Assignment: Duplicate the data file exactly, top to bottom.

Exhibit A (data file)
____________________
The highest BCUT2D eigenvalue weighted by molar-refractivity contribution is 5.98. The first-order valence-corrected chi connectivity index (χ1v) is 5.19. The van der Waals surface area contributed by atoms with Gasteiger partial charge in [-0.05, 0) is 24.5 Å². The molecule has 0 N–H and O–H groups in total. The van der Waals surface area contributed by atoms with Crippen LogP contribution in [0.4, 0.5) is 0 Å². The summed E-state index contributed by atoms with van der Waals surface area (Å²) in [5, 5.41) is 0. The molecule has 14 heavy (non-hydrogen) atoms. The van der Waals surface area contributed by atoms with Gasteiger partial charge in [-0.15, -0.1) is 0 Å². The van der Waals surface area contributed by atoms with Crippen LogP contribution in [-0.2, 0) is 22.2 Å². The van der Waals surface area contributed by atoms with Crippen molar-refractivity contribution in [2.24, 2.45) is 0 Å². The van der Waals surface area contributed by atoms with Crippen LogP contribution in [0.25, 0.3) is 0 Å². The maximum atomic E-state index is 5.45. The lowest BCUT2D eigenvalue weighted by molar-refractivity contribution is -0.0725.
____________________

The highest BCUT2D eigenvalue weighted by molar-refractivity contribution is 5.98. The first-order valence-corrected chi connectivity index (χ1v) is 5.19. The van der Waals surface area contributed by atoms with Gasteiger partial charge in [-0.05, 0) is 24.5 Å². The molecule has 0 N–H and O–H groups in total. The van der Waals surface area contributed by atoms with Crippen LogP contribution in [0.4, 0.5) is 0 Å². The summed E-state index contributed by atoms with van der Waals surface area (Å²) in [5, 5.41) is 0. The molecule has 14 heavy (non-hydrogen) atoms. The van der Waals surface area contributed by atoms with Gasteiger partial charge in [-0.15, -0.1) is 0 Å². The van der Waals surface area contributed by atoms with Crippen LogP contribution in [-0.2, 0) is 22.2 Å². The van der Waals surface area contributed by atoms with Crippen molar-refractivity contribution in [2.24, 2.45) is 0 Å². The van der Waals surface area contributed by atoms with Crippen LogP contribution in [0.25, 0.3) is 0 Å². The maximum atomic E-state index is 5.45. The lowest BCUT2D eigenvalue weighted by molar-refractivity contribution is -0.0725.